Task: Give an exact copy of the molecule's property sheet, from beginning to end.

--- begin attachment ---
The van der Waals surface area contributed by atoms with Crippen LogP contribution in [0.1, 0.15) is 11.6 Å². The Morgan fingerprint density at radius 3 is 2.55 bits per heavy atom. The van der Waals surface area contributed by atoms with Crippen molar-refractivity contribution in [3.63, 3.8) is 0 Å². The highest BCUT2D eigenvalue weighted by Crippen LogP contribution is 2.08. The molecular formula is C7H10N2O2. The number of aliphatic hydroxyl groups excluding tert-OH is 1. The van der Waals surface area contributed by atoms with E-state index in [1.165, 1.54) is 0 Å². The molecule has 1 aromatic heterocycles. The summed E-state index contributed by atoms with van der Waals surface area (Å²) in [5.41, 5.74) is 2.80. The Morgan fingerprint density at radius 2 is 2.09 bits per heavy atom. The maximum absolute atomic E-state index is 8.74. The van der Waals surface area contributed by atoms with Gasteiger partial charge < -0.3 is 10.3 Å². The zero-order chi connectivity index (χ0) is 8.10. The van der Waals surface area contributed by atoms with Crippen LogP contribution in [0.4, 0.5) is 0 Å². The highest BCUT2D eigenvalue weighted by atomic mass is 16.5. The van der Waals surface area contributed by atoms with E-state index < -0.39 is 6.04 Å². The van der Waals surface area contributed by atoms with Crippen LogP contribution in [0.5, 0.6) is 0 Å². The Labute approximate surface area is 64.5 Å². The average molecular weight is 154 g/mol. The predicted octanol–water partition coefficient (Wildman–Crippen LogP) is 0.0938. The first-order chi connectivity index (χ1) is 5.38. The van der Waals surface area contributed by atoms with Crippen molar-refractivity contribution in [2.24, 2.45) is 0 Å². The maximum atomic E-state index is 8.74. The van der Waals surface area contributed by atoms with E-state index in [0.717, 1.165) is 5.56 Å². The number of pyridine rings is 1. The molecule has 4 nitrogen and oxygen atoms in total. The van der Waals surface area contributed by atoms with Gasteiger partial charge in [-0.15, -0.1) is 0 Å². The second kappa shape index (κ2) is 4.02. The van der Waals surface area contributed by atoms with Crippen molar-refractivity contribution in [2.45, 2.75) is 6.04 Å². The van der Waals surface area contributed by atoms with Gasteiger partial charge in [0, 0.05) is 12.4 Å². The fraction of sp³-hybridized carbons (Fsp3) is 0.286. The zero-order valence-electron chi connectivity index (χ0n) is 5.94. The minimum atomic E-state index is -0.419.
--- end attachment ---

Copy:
The van der Waals surface area contributed by atoms with Crippen LogP contribution in [0.1, 0.15) is 11.6 Å². The Morgan fingerprint density at radius 3 is 2.55 bits per heavy atom. The van der Waals surface area contributed by atoms with Crippen molar-refractivity contribution in [3.63, 3.8) is 0 Å². The highest BCUT2D eigenvalue weighted by Crippen LogP contribution is 2.08. The molecular formula is C7H10N2O2. The number of aliphatic hydroxyl groups excluding tert-OH is 1. The van der Waals surface area contributed by atoms with E-state index in [1.165, 1.54) is 0 Å². The molecule has 1 aromatic heterocycles. The summed E-state index contributed by atoms with van der Waals surface area (Å²) in [5.41, 5.74) is 2.80. The Morgan fingerprint density at radius 2 is 2.09 bits per heavy atom. The maximum absolute atomic E-state index is 8.74. The van der Waals surface area contributed by atoms with Gasteiger partial charge < -0.3 is 10.3 Å². The zero-order chi connectivity index (χ0) is 8.10. The van der Waals surface area contributed by atoms with Crippen LogP contribution in [0.4, 0.5) is 0 Å². The highest BCUT2D eigenvalue weighted by atomic mass is 16.5. The van der Waals surface area contributed by atoms with E-state index < -0.39 is 6.04 Å². The van der Waals surface area contributed by atoms with Crippen LogP contribution in [0.5, 0.6) is 0 Å². The Labute approximate surface area is 64.5 Å². The average molecular weight is 154 g/mol. The predicted octanol–water partition coefficient (Wildman–Crippen LogP) is 0.0938. The first-order chi connectivity index (χ1) is 5.38. The van der Waals surface area contributed by atoms with Crippen molar-refractivity contribution in [2.24, 2.45) is 0 Å². The maximum atomic E-state index is 8.74. The van der Waals surface area contributed by atoms with E-state index in [0.717, 1.165) is 5.56 Å². The number of pyridine rings is 1. The molecule has 4 nitrogen and oxygen atoms in total. The van der Waals surface area contributed by atoms with Gasteiger partial charge in [-0.15, -0.1) is 0 Å². The second kappa shape index (κ2) is 4.02. The van der Waals surface area contributed by atoms with Crippen molar-refractivity contribution in [2.45, 2.75) is 6.04 Å². The van der Waals surface area contributed by atoms with Gasteiger partial charge in [0, 0.05) is 12.4 Å². The fraction of sp³-hybridized carbons (Fsp3) is 0.286. The zero-order valence-electron chi connectivity index (χ0n) is 5.94. The minimum atomic E-state index is -0.419.